top of page
  • Susan Niemann

Well Water… Is it Safe?

Updated: Sep 1, 2023

Most of us take water for granted… just go to the tap and fill up your glass, right? But if you’re enjoying life in the country, you may have a well as your source for drinking water, and there are several things you need to know.

Well water is simply ground water that has not been treated. This water may taste, smell, and look different than city water and could create problems in laundry, housecleaning, or bathing.

Let’s look at some common problems with well water.

Well Water is Almost Always Hard

Have you seen hard, crusty mineral deposits on your showerhead, dishwasher, or faucets? This is because your groundwater dissolves magnesium and calcium, minerals found in the rocks and soil… and they make your well water hard. Over time and left untreated, these minerals build up, eventually clogging pipes and plugging up your showerhead. In your laundry, hard water can make white clothing look gray and colored fabrics can fade. Hard water makes your skin feel dry and itchy because it reduces the ability of soaps and shampoos to lather up!

So… the answer to all these annoyances is a water softener to condition your well water. A water softener removes the calcium and magnesium that interferes with the action of the soaps and detergents you use. And…did you know a water softener can save you money, too? It’s estimated that hard water can cost the average family of four AN EXTRA $1150 a year!

Well Water Can Smell Bad!

Does your well water smells like rotten eggs? Yuck! The problem is common to private wells and is caused by hydrogen sulfate (sulfur). If the level of sulfur is too high, the water can taste bitter, and it can cause stomach pain or nausea… and who wants to use stinky water!? We’ll test your well water and determine the right filtration system to eliminate sulfur from your water without using toxic chemicals.

Well Water Can Cause Stains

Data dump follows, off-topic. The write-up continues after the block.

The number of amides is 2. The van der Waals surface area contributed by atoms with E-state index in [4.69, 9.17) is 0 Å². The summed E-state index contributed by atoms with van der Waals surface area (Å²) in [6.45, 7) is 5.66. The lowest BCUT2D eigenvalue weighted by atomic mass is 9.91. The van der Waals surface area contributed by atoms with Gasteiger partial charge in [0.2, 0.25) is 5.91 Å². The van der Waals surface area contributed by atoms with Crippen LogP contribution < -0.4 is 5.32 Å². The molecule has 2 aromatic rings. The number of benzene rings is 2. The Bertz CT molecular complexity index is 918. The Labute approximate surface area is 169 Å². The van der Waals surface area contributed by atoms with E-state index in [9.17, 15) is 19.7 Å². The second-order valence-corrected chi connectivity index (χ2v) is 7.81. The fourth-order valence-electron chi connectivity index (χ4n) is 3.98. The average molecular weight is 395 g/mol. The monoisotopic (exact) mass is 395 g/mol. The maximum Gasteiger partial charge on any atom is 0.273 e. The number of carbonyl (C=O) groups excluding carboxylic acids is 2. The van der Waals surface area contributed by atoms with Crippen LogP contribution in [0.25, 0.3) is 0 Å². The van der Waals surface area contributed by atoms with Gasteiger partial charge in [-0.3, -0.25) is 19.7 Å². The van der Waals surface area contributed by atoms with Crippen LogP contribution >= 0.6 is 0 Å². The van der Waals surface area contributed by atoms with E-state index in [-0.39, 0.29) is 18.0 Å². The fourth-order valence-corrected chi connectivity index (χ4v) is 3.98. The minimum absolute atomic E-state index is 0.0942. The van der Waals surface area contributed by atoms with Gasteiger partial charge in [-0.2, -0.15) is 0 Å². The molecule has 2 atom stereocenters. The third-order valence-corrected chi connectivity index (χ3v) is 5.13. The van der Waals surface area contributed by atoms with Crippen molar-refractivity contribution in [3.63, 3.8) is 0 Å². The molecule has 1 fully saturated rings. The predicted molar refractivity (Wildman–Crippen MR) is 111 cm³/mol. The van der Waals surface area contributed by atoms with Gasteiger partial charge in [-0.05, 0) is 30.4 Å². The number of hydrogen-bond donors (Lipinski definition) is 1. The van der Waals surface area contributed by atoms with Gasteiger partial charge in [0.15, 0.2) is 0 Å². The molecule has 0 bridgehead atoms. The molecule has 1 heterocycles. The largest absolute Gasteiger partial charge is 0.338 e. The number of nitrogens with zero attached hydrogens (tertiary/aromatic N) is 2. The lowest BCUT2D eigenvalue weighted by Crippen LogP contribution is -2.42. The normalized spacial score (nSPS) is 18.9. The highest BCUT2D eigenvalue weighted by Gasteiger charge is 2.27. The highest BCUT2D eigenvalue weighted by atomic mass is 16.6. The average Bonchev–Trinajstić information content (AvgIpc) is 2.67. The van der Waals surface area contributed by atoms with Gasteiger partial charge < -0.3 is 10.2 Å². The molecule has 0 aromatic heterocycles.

If you notice stains in your sink, tub, or toilet, the likely culprit is a high level of iron in your well water. These orange stains are ugly and tough to remove. How did this iron get into your well water? As rainwater moves through your soil, it passes through rock that contains iron deposits, dissolves it, and carries it to your underground water source. While water with a high level of iron isn’t typically hazardous to your health, it can have a metallic taste and strong odor. It’s a real nuisance, too, as it can ruin sinks and toilets, as well as your clothes. The best way to eliminate iron from your well water is an iron filtration system. These systems will oxidize dissolved iron and filter it out of your water.

Well Water Can Become Contaminated

While groundwater is less likely to be affected by pollutants than surface water, the possibility of your well water being contaminated is very real. Elements like radon, arsenic, and uranium are dissolved in groundwater and move through the soil and rock. Runoff from agricultural products and septic tanks also cause concern. Contamination varies by region so testing by a certified company like Advanced Water Solutions will give you real peace of mind, knowing every drop is safe for your family.

You are responsible for the quality of your well water and for protecting it from possible contaminants and pollution. Advanced Water Solutions will test your well water at NO CHARGE! Our professional analysis will make sure that every time you turn on the tap, you’re getting safe, clean water from your well!

303 views0 comments


bottom of page